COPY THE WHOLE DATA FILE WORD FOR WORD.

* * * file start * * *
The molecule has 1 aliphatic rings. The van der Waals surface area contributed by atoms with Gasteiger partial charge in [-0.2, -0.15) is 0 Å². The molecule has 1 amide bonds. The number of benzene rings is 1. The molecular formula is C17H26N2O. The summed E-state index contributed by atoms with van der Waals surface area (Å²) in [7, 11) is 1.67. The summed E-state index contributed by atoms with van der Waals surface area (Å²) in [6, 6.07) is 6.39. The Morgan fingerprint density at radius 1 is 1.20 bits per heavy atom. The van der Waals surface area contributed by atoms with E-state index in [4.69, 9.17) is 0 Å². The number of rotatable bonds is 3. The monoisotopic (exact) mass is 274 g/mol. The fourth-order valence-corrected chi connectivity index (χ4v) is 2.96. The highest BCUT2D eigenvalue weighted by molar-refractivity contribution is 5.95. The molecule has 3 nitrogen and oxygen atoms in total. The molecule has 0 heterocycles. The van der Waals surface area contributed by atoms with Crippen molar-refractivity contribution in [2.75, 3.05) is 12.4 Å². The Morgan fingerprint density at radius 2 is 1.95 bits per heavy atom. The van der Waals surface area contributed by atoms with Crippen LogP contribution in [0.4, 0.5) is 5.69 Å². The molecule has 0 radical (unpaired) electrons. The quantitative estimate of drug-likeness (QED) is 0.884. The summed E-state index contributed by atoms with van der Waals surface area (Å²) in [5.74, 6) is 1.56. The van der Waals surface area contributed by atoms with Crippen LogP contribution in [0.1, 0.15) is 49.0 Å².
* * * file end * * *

The molecule has 1 aliphatic rings. The van der Waals surface area contributed by atoms with Gasteiger partial charge in [-0.2, -0.15) is 0 Å². The molecule has 1 amide bonds. The number of benzene rings is 1. The molecular formula is C17H26N2O. The summed E-state index contributed by atoms with van der Waals surface area (Å²) in [7, 11) is 1.67. The summed E-state index contributed by atoms with van der Waals surface area (Å²) in [6, 6.07) is 6.39. The Morgan fingerprint density at radius 1 is 1.20 bits per heavy atom. The van der Waals surface area contributed by atoms with E-state index in [4.69, 9.17) is 0 Å². The number of rotatable bonds is 3. The monoisotopic (exact) mass is 274 g/mol. The fourth-order valence-corrected chi connectivity index (χ4v) is 2.96. The highest BCUT2D eigenvalue weighted by molar-refractivity contribution is 5.95. The molecule has 3 nitrogen and oxygen atoms in total. The molecule has 0 heterocycles. The van der Waals surface area contributed by atoms with Crippen molar-refractivity contribution in [2.75, 3.05) is 12.4 Å². The Morgan fingerprint density at radius 2 is 1.95 bits per heavy atom. The van der Waals surface area contributed by atoms with Crippen LogP contribution in [0.4, 0.5) is 5.69 Å². The molecule has 0 radical (unpaired) electrons. The quantitative estimate of drug-likeness (QED) is 0.884. The summed E-state index contributed by atoms with van der Waals surface area (Å²) in [5.74, 6) is 1.56. The van der Waals surface area contributed by atoms with Crippen LogP contribution in [0.1, 0.15) is 49.0 Å².